Type of Surgery
Last updated: 11/24/2009
Cardiac catheterization (also called heart catheterization) is a diagnostic and occasionally therapeutic procedure that allows a comprehensive examination of the heart and surrounding blood vessels. It enables the physician to take angiograms, record...
blood flow, calculate cardiac output and vascular resistance, perform an endomyocardial biopsy, and evaluate the heart's electrical activity. Cardiac catheterization is performed by inserting one or more catheters (thin flexible tubes) through a peripheral blood vessel in the arm (antecubital artery or vein) or leg (femoral artery or vein) under x-ray guidance.
This animation shows what angioplasty and stent deployment look like if you could see inside of the blood vessels, up close. There is no narration, but the "balloon" being opened is the angioplasty procedure while the "chicken-wire" cylinder is the stent.
Cardiac catheterization (heart cath) is the insertion of a catheter into a chamber or vessel of the heart. This is done for both investigational and interventional purposes. Coronary catheterization is a subset of this technique, involving the catheterization of the coronary arteries.
A small puncture is made in a vessel in the groin, the inner bend of the elbow, or neck area (the femoral vessels or the carotid/jugular vessels), then a guidewire is inserted into the incision and threaded through the vessel into the area of the heart that requires treatment, visualized by fluoroscopy or echocardiogram, and a catheter is then threaded over the guidewire. If X-ray fluoroscopy is used, a radiocontrast agent will be administered to the patient during the procedure. When the necessary procedures are complete, the catheter is removed. Firm pressure is applied to the site to prevent bleeding. This may be done by hand or with a mechanical device. Other closure techniques include an internal suture. If the femoral artery was used, the patient will probably be asked to lie flat for several hours to prevent bleeding or the development of a hematoma. Cardiac interventions such as the insertion of a stent prolong both the procedure itself as well as the post-catheterization time spent in allowing the wound to clot.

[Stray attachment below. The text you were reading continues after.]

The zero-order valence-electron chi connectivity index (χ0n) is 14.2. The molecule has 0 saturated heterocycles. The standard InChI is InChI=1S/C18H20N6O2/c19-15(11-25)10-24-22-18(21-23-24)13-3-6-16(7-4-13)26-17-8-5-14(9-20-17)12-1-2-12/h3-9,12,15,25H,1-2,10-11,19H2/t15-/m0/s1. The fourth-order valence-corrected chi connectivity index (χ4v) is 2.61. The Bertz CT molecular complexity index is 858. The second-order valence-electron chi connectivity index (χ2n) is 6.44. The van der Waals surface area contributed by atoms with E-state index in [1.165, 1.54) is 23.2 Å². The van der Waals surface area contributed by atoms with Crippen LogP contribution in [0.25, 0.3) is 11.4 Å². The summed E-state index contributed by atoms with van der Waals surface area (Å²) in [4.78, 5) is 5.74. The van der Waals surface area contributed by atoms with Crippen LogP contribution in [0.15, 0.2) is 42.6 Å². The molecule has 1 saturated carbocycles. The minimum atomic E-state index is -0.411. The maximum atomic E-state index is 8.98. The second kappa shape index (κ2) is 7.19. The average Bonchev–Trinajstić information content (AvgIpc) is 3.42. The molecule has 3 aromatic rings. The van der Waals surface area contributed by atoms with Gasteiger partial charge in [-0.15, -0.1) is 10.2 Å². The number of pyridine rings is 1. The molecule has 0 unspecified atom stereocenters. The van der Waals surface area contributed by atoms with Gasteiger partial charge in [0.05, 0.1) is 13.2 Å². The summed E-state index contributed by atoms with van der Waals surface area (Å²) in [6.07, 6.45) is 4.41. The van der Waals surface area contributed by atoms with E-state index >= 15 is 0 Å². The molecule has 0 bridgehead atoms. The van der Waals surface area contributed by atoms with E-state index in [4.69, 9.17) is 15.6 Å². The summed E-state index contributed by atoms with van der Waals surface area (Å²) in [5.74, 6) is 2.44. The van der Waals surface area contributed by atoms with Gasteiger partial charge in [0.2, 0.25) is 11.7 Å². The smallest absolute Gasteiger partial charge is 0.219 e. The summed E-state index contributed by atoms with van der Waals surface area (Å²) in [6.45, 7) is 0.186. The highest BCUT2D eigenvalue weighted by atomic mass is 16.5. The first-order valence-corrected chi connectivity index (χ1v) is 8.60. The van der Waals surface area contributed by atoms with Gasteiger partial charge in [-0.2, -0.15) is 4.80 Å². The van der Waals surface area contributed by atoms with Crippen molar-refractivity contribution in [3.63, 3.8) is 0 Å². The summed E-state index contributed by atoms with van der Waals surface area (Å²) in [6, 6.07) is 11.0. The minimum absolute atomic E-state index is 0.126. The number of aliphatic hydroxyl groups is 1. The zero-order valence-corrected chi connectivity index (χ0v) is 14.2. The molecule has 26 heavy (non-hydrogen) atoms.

A cardiac catheterization is a general term for a group of procedures that are performed using this method, such as coronary angiography, as well as left ventrical angiography. Once the catheter is in place, it can be used to perform a number of procedures including angioplasty, angiography, and balloon septostomy.
We are trying to balance those kinds of losses with the profitable side of business, which includes doing more cardiac surgeries. An emphasis has been placed on cardiac care because the medium age of residents is increasing, and more people are showing up with symptoms of heart disease.
-Kevin M. Spiegel
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